The mantle of maintaining huge properties of the erstwhile royal family extending from Bhopal to Saudi Arabia, now falls on Pataudi's daughter Saba Ali Khan, whom he had begun grooming for the task three years ago.
The properties that are now under the royal trust include religious structures, grand mosques and adjoining lands, charitable institutions, vast agricultural properties, graveyards, the famous Raisen dargah and the 'rubaats' for Haj pilgrims in Saudi Arabia, that are run by the Auqaf-e-Shahi (the royal Waqf). However, the role of handling these properties is more of a socio-religious mantle rather than being an owner.
During his visit to Bhopal three years ago, Pataudi had declared that Saba would hand over affairs of the royal Waqf properties, in her new role as 'naib mutawalli' (his deputy).
These properties are apart from the few personal properties left with the family. With her head covered, Saba, dressed in salwar-kamiz, was taken around by Pataudi himself to have a look at the properties whose affairs she had to manage.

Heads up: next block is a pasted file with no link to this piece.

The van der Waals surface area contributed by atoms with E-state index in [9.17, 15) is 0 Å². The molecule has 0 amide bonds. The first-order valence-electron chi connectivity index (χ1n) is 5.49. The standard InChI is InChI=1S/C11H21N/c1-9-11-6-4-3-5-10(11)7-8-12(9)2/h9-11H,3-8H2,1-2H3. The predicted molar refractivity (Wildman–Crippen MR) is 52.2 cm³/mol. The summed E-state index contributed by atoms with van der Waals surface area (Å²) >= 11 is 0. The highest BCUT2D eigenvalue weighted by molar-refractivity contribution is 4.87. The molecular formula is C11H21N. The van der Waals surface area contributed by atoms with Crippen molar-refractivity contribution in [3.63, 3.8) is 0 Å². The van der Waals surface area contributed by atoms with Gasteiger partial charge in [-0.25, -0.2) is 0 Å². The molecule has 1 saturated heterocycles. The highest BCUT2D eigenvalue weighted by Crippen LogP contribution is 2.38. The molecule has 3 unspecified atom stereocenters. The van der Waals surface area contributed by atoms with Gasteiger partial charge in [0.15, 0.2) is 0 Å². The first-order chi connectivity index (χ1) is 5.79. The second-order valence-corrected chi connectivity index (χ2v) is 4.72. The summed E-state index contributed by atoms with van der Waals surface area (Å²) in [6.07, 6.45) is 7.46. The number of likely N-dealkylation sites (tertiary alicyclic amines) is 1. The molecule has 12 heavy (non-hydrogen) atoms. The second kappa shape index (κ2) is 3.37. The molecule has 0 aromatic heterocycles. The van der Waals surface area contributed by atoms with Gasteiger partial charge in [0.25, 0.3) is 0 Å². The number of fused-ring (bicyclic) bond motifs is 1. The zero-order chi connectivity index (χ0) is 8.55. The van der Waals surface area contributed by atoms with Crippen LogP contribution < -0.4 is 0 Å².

"Pataudi was the mutawalli of Auqaf-e-Shahi and now Saba would take over", said Rashid Ul Hasan Khan 'Afaq', who was his personal secretary for almost ten years.
Says litterateur Professor Afaq Ahmad, "It is natural that after Mansoor Ali Khan Pataudi, his daughter, Saba, would become the mutawalli (custodian). There shouldn't be any hitch in that", he said.
"With his clout, he could have played even a greater role in Bhopal. Now his daughter has an important responsibility on her", said Afaq Ahmad. Apart from Waqf land, the family owns private properties also but the status of several properties is unclear.
It is believed that as Saba is not associated with Bollywood and thus away from glamour, she was chosen for the role. This hardly raised any eyebrows in Bhopal, as Begums had ruled the erstwhile princely state for over a century.
The properties are estimated to be worth hundreds of crores but as they are Waqf properties, her role would more be supervisory. The Waqf properties can't be put for any other use except for which they have been endowed.
"There are shops on Waqf land from which the income is nominal. Besides, many properties are under encroachment, which she in her new role would have to deal with", says a Waqf official, on conditions of anonymity. "Regarding personal properties, some of them are either under litigation and a few have reportedly been sold as well", he added.